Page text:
Why do I always answer this question wrong?

So… I was talking about bio-fuel today and the question that always comes up, that I answer wrong is “how much is it per gallon?”.  I don’t always know the answer to that question. I don’t make it myself because it is a lot of work for the money and I have an overall lack of confidence in my ability to filter out ALL of the water and every molecule of potential grit. I have a 300 gallon tote of it (from Blue Ridge Biofuels), sitting in my barn that I purchased last year. The price, like all fuel fluctuates. It has been, in my experience cheaper slightly than gas or diesel after taxes are paid. I do pay my taxes because I use it on road. Here is what I always forget to say. I don’t do it for the money. While I am a tiny drop in the bucket, it gives me a little bit of peace to utilize fuel diversity. The oil/fuel industry is complicated and controversial, but without argument has some serious detrimental effects on humanity (one could directly or indirectly link it to wars, money poured into unstable areas, civilizations purposefully destabilized for profit, severe environmental damage…which you can follow the cause and effect into increased arms trade, increased human trafficking and while yes—that is complicated, when there is that much money and power to be gained there are more than a few lines that get crossed). While I do not completely abstain from it, I get some personal satisfaction knowing that I am making an effort not to rely on it completely. I try to teach my students about the importance of sustainability, the value of being concerned for other people and how our collaborative choices and consumption directly affect the earth, working conditions of people on the other side of the world, etc. Trying to *model* sustainable practices gives me a little more confidence when I talk about it. It is one thing to say “there are alternative fuels available.” It is another to say “My car runs on recycled fryer grease that came from a local restaurant, within 100 miles from here, made from corn grown in our state.” I think…maybe completely untrue, but I like think that it shifts the reaction from “cool…I heard about that online” to “hmm. maybe I could do that.” While it may not change the world, it may give someone a choice where they thought they had none before.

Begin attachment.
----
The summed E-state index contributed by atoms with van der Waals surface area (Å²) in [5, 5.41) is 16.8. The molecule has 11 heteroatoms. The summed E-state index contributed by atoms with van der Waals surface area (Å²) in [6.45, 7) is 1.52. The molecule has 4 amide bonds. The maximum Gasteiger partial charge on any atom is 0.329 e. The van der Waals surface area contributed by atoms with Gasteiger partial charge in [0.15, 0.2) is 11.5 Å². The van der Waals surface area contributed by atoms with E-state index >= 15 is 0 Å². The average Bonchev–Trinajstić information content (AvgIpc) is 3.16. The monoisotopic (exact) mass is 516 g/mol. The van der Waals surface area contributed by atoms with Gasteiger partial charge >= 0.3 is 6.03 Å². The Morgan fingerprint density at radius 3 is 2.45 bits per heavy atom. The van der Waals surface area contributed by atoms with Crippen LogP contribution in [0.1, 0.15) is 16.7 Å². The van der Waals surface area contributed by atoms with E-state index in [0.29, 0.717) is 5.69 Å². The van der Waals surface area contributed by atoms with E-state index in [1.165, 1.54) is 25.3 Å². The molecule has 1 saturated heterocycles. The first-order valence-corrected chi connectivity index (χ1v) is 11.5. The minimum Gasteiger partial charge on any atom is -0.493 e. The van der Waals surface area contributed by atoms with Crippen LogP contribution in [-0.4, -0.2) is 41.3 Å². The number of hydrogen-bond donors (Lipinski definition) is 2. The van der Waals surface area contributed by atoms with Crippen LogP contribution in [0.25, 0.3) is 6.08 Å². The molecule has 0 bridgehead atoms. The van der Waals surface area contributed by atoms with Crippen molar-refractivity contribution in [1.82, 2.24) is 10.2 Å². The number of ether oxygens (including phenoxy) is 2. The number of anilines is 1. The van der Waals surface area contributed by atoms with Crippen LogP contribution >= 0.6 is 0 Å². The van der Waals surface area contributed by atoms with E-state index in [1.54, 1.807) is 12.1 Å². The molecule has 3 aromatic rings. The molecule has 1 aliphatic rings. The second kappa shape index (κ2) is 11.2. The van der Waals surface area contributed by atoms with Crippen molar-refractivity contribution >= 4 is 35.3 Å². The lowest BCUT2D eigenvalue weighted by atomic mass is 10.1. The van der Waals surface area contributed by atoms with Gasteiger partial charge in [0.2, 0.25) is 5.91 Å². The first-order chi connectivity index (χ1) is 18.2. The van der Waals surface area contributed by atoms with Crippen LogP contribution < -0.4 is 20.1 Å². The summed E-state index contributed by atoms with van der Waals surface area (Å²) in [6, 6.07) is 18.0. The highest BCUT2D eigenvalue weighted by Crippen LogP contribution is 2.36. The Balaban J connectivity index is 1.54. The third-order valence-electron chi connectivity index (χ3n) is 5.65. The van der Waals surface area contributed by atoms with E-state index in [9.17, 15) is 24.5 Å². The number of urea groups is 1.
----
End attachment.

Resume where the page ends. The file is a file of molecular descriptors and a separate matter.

Garth Brooks line: “And no matter what you do it’s still the same thing. But it’s not the world that I am changing. I do this so this world will know. That it will not change me.” Not exactly what I mean…but yeah….the starfish story…it mattered to this one.

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